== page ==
Set around the mid 1950’s Tallis’ supernatural psychology-heavy horror story is certainly one that basks in the period it sets itself within.  Indeed other than the strong James Herbert feel to much of the tale, the story is also very much akin to a M.R. James, Charles Dickens or E.F. Benson type of ‘ghost story’.

Author Frank Tallis clearly plays to his strengths in the choice of subject matter that the novel is completely immersed within.  Indeed, for those that aren’t all that familiar with the practices and procedures being explored during this era, these particular details alone are likely to be of quite some interest.  And for another thing, they make for a darn creepy atmosphere for a psychological-cum-supernatural horror story.

Tallis’ writing style is very fluid and at times really quite compelling.  Tallis clearly has a skill for storytelling.  However, ‘The Sleep Room’ does suffer from some serious over-padding, especially around the midway section which sags quite noticeably.  Furthermore, although the original premise for the novel and much of the idea behind the plot is brimming with unnerving potential, the tale never really manages to break the surface into ‘chilling’ territory.  And that’s really where the novel falls short the most.  It fails to realise the full potential of the supernatural horror it has within its grasp and instead ends up weaving an interesting but ultimately tame ghostly story.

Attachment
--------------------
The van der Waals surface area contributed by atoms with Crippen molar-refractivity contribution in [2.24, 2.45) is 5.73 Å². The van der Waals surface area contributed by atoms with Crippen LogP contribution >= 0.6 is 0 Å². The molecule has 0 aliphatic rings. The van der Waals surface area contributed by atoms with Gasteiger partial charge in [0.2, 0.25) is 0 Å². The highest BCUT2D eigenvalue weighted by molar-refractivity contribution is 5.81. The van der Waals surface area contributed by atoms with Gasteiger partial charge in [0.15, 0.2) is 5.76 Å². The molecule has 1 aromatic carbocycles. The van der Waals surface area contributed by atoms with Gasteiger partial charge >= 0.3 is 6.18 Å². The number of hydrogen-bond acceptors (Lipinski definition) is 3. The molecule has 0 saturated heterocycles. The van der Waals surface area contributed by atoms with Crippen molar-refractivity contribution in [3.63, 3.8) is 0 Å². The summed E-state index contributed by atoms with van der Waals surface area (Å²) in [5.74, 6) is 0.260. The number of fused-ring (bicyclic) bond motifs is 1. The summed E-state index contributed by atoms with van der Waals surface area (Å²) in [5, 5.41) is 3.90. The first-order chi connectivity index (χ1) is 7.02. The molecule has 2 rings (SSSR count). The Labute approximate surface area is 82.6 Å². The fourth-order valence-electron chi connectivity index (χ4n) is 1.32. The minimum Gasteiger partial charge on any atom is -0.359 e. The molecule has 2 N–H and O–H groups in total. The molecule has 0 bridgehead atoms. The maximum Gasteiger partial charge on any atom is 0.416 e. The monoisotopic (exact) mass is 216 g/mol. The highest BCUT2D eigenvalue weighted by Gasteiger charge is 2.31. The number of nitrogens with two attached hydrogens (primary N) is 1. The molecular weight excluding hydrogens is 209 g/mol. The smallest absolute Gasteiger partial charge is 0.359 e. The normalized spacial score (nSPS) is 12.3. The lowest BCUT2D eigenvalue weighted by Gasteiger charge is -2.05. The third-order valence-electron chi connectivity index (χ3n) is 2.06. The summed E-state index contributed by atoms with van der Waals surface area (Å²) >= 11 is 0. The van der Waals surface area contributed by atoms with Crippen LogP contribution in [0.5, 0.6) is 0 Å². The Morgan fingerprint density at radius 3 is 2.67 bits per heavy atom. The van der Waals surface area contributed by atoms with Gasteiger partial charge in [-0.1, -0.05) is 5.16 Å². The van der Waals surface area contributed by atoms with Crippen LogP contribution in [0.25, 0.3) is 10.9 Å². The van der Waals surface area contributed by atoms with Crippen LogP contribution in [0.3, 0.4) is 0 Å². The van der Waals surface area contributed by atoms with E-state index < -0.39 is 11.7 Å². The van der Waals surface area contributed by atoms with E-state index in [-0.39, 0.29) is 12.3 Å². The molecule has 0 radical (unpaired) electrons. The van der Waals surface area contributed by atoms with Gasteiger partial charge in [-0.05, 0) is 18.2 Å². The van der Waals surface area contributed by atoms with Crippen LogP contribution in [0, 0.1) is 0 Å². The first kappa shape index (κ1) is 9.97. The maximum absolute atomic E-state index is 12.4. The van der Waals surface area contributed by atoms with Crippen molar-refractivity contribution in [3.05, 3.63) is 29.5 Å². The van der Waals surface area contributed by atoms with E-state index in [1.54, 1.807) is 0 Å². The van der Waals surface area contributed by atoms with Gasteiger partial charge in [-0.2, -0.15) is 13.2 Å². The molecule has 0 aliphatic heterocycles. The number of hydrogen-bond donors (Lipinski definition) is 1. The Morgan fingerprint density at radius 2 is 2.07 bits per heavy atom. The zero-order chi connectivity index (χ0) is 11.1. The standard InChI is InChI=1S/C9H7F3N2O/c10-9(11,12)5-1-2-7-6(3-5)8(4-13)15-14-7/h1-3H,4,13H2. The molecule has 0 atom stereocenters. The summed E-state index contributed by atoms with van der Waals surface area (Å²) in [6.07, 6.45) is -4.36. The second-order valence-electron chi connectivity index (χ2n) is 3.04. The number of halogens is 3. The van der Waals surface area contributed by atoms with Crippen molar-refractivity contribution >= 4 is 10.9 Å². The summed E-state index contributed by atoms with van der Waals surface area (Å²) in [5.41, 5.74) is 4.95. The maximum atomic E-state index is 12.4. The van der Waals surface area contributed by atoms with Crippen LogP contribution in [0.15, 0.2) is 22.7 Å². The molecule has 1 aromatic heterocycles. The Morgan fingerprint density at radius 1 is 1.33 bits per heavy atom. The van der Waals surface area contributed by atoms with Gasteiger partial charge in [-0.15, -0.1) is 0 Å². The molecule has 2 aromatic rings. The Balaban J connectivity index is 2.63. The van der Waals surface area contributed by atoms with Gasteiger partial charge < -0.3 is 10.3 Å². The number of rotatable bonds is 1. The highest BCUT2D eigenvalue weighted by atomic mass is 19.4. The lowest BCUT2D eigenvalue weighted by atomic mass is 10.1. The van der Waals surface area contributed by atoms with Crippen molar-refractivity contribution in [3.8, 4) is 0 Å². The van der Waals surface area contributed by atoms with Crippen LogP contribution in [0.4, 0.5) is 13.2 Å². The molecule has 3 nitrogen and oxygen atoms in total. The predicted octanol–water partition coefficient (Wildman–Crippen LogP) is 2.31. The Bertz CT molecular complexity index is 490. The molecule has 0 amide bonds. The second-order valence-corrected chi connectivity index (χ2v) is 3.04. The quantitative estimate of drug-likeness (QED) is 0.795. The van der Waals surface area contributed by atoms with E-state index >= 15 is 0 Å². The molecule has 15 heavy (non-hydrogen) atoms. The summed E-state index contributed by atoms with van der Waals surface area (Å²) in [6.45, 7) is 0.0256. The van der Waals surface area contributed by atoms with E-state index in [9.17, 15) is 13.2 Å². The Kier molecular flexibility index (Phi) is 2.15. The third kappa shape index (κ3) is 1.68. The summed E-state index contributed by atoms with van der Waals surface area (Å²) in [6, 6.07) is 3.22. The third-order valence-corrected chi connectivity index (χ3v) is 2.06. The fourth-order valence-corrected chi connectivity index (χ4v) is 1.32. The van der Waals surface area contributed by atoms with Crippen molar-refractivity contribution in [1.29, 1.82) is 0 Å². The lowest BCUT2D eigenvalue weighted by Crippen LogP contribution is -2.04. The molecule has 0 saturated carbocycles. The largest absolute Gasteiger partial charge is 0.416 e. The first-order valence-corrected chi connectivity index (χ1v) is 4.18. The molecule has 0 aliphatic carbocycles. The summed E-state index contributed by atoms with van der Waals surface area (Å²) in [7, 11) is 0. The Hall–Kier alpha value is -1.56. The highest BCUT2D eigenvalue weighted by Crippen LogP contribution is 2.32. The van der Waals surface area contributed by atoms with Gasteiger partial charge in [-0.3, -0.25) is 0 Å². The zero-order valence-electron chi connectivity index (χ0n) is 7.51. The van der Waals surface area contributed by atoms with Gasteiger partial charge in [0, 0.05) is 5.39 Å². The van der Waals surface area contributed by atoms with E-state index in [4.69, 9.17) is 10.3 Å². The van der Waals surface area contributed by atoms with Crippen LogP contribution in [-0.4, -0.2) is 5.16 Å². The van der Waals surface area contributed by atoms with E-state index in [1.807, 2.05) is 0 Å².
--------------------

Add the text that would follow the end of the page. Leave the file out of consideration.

That said, the characterisation throughout the novel is excellent.   Our principal protagonist, Dr James Richardson, is a believable and likeable academic who is incredibly easy to sympathise with from very early on.  Furthermore, Richardson’s developing relationship with one of the nurses, Sister Jane Turner, makes for a well-placed love interest.  Indeed, the relationship between the two becomes quite a dominant sub story; adding a different side to the character of Richardson whilst murkying the waters of Richardson’s emotional ties with Wyldehope, his work, his career, his duty to his patients and the strange goings on there.

The constant smoking of cigarettes, the slightly reserved manner in which the characters interact and the out-of-date psychological experimentation, make ‘The Sleep Room’ what it is.  There’s very much a feeling of being pulled into the tale and sucked into the unfolding mystery of it all.  And that’s by far and away the novel’s strongest element.  Alongside this Tallis has inserted in a handful of moderately interesting secondary characters, such as the intriguing patient, Michael Chapman whose hallucinations and delusions of persecution make for a colourful exposure to the general mental illness of the patients at Wyldehope.

All in all ‘The Sleep Room’ a reasonably engaging and mildly interesting read, with plenty of atmosphere and well-defined characters.  Sadly, it lacks the punch of a chilling ghost story to really get the reader clawing through the pages for the next blood-chilling burst of adrenaline.  And the novel ends on a twist-ending that feels far too ‘stitched-on’, as if it were merely a last minute afterthought, to really leave much of an impression on the reader.

The novel runs for a total of 376 pages.

© DLS Reviews